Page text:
Footprints and Tracks
Hoof and foot prints can be helpful pest animal identifiers, whether found on the ground or in tracking tunnels. Some pest species also make recognisable trails, nests and dens, or leave tell-tale mud baths where they have wallowed!
The drawings below show idealised footprints. Prints in the field are usually much less clear and can differ according to such factors as the ground surface (e.g. hard or soft); whether or not it has rained since the prints were made; the age, sex and size of animal; or whether the animal was walking or running. A series of footprints made by an animal as it moves is called a track.
Tracking tunnels record the footprints of smaller animals. These prints can be easier to identify but can also be a smeary mess, especially if several different species have passed through the tunnel.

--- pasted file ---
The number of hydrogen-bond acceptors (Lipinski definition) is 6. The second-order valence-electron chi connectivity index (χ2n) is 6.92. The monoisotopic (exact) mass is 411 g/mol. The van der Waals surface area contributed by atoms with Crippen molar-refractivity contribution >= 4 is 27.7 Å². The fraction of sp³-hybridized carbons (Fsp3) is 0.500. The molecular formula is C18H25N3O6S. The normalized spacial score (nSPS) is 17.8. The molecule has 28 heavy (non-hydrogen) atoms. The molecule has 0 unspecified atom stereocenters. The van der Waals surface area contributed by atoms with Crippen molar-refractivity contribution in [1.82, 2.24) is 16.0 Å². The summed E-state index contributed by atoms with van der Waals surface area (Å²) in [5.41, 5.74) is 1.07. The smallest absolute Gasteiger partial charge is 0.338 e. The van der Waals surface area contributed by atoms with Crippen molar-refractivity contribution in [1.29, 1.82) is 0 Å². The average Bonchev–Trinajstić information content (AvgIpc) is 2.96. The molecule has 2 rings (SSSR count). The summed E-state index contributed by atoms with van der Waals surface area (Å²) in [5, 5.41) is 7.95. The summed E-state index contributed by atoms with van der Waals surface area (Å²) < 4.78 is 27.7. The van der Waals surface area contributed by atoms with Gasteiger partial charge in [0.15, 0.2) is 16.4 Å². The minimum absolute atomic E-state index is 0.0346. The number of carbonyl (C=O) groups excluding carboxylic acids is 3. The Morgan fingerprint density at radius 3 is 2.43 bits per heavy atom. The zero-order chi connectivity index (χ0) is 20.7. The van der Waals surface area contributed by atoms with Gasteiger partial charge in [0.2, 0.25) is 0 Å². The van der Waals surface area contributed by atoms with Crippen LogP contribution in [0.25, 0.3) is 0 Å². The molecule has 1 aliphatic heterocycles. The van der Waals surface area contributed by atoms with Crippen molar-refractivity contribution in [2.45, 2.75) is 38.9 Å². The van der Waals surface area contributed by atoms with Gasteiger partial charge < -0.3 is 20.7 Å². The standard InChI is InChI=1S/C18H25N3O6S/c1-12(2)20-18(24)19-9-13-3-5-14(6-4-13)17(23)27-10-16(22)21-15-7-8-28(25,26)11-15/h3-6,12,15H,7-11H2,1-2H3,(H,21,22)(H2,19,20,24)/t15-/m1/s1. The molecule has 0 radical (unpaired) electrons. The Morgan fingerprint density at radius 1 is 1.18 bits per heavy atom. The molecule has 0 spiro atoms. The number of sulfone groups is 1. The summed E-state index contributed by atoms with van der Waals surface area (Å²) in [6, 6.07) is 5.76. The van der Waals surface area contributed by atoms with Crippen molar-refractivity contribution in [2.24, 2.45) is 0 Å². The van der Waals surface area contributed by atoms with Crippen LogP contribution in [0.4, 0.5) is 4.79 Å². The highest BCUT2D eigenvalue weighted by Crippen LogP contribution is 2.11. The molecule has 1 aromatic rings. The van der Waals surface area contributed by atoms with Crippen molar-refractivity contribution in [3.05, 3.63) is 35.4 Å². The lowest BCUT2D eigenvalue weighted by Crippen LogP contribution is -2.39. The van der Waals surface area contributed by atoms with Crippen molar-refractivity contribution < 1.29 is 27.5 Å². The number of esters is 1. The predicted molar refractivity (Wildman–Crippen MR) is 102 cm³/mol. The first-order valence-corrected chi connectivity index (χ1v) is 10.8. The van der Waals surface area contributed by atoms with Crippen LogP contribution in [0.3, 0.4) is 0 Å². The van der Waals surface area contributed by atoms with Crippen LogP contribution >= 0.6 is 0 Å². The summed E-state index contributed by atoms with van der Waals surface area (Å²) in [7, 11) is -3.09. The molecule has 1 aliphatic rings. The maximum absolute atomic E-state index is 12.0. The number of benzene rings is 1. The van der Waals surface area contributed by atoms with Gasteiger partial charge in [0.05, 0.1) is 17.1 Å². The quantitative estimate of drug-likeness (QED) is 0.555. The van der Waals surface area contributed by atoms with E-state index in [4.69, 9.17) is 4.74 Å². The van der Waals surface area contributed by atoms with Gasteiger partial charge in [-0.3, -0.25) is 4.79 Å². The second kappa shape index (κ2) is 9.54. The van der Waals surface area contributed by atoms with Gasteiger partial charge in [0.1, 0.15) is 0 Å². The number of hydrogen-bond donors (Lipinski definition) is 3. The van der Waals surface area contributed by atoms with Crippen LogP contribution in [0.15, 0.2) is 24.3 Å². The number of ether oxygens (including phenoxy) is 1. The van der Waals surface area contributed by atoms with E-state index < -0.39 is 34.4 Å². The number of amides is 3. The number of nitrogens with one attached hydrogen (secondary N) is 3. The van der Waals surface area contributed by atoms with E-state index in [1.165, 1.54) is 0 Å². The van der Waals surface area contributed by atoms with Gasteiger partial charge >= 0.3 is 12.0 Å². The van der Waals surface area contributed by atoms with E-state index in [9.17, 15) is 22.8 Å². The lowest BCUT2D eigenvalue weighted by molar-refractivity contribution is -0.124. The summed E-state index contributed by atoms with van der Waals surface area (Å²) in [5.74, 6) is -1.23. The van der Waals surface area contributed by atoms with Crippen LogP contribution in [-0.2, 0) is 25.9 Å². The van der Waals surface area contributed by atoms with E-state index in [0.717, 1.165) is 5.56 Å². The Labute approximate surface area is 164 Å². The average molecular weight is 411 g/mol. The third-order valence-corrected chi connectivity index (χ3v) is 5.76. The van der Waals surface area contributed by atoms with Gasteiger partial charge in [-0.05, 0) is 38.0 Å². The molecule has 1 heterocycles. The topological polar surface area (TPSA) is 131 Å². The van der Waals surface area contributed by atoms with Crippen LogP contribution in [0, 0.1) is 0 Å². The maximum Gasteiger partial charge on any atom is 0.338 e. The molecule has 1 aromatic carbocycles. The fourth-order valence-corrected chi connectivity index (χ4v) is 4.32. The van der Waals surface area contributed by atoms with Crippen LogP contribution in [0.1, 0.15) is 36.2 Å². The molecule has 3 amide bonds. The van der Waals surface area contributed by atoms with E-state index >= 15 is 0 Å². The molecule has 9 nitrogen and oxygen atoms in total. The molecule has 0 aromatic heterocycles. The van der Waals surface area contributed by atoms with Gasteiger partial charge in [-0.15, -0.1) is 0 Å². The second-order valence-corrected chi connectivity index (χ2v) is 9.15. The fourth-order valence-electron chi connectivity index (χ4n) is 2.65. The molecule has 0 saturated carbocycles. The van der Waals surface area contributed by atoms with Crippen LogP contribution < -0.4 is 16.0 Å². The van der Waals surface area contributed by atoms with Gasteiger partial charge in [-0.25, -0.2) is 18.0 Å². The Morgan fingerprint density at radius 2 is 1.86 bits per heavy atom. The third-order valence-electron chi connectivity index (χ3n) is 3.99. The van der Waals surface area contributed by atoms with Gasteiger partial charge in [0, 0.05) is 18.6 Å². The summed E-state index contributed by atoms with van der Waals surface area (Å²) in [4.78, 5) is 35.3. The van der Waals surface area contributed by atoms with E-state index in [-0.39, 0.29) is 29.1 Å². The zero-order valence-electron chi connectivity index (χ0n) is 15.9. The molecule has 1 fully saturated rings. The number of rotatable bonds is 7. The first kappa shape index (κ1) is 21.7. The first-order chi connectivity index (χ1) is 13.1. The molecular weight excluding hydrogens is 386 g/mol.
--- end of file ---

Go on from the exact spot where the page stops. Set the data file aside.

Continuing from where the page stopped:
If an animal or group of animals moves through an area frequently a clear path or groove can be worn on the ground and the animals' movement will keep these trails or runs clear of low branches. Many animals like to sleep or hide in fixed locations called dens. Some animals like to wallow in mud baths to cover themselves in mud.
The clue descriptions below will guide you in considering size, shape and unusual features when tracking pest animals.
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